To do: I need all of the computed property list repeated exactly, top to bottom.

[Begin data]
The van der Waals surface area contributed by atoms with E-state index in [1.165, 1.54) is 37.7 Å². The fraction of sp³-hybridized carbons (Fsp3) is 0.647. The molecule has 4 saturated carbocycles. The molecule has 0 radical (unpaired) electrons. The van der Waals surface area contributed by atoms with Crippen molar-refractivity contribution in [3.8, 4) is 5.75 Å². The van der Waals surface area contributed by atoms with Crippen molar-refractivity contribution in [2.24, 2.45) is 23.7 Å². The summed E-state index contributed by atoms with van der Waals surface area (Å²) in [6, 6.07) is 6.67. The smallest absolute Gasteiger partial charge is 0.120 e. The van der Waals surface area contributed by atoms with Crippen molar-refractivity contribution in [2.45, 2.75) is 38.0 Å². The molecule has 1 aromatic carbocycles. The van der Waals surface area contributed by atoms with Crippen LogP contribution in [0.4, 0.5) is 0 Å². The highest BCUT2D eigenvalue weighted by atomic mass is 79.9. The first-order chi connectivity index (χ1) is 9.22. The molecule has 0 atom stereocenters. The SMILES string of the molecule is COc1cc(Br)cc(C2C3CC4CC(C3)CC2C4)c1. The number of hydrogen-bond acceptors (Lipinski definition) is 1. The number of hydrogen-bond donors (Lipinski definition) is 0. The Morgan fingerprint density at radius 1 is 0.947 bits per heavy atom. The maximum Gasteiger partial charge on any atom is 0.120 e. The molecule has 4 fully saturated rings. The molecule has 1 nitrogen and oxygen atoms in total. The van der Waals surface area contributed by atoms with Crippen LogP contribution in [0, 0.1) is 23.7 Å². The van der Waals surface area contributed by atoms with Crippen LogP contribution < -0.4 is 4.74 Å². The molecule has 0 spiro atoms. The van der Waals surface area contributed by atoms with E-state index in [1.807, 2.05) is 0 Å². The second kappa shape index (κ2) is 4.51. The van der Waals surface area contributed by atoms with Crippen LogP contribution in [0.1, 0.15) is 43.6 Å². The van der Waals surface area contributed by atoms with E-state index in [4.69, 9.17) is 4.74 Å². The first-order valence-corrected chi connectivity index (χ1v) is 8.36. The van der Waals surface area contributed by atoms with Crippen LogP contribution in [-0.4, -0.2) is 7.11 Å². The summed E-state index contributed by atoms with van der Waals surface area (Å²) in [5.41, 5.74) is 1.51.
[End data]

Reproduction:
The van der Waals surface area contributed by atoms with E-state index in [1.165, 1.54) is 37.7 Å². The fraction of sp³-hybridized carbons (Fsp3) is 0.647. The molecule has 4 saturated carbocycles. The molecule has 0 radical (unpaired) electrons. The van der Waals surface area contributed by atoms with Crippen molar-refractivity contribution in [3.8, 4) is 5.75 Å². The van der Waals surface area contributed by atoms with Crippen molar-refractivity contribution in [2.24, 2.45) is 23.7 Å². The summed E-state index contributed by atoms with van der Waals surface area (Å²) in [6, 6.07) is 6.67. The smallest absolute Gasteiger partial charge is 0.120 e. The van der Waals surface area contributed by atoms with Crippen molar-refractivity contribution in [2.45, 2.75) is 38.0 Å². The molecule has 1 aromatic carbocycles. The van der Waals surface area contributed by atoms with Crippen LogP contribution in [0.4, 0.5) is 0 Å². The highest BCUT2D eigenvalue weighted by atomic mass is 79.9. The first-order chi connectivity index (χ1) is 9.22. The molecule has 0 atom stereocenters. The SMILES string of the molecule is COc1cc(Br)cc(C2C3CC4CC(C3)CC2C4)c1. The number of hydrogen-bond acceptors (Lipinski definition) is 1. The number of hydrogen-bond donors (Lipinski definition) is 0. The Morgan fingerprint density at radius 1 is 0.947 bits per heavy atom. The maximum Gasteiger partial charge on any atom is 0.120 e. The molecule has 4 fully saturated rings. The molecule has 1 nitrogen and oxygen atoms in total. The van der Waals surface area contributed by atoms with Crippen LogP contribution in [0, 0.1) is 23.7 Å². The van der Waals surface area contributed by atoms with Crippen LogP contribution < -0.4 is 4.74 Å². The molecule has 0 spiro atoms. The van der Waals surface area contributed by atoms with E-state index in [1.807, 2.05) is 0 Å². The second kappa shape index (κ2) is 4.51. The van der Waals surface area contributed by atoms with Crippen LogP contribution in [0.1, 0.15) is 43.6 Å². The van der Waals surface area contributed by atoms with E-state index in [4.69, 9.17) is 4.74 Å². The first-order valence-corrected chi connectivity index (χ1v) is 8.36. The van der Waals surface area contributed by atoms with Crippen LogP contribution in [-0.4, -0.2) is 7.11 Å². The summed E-state index contributed by atoms with van der Waals surface area (Å²) in [5.41, 5.74) is 1.51.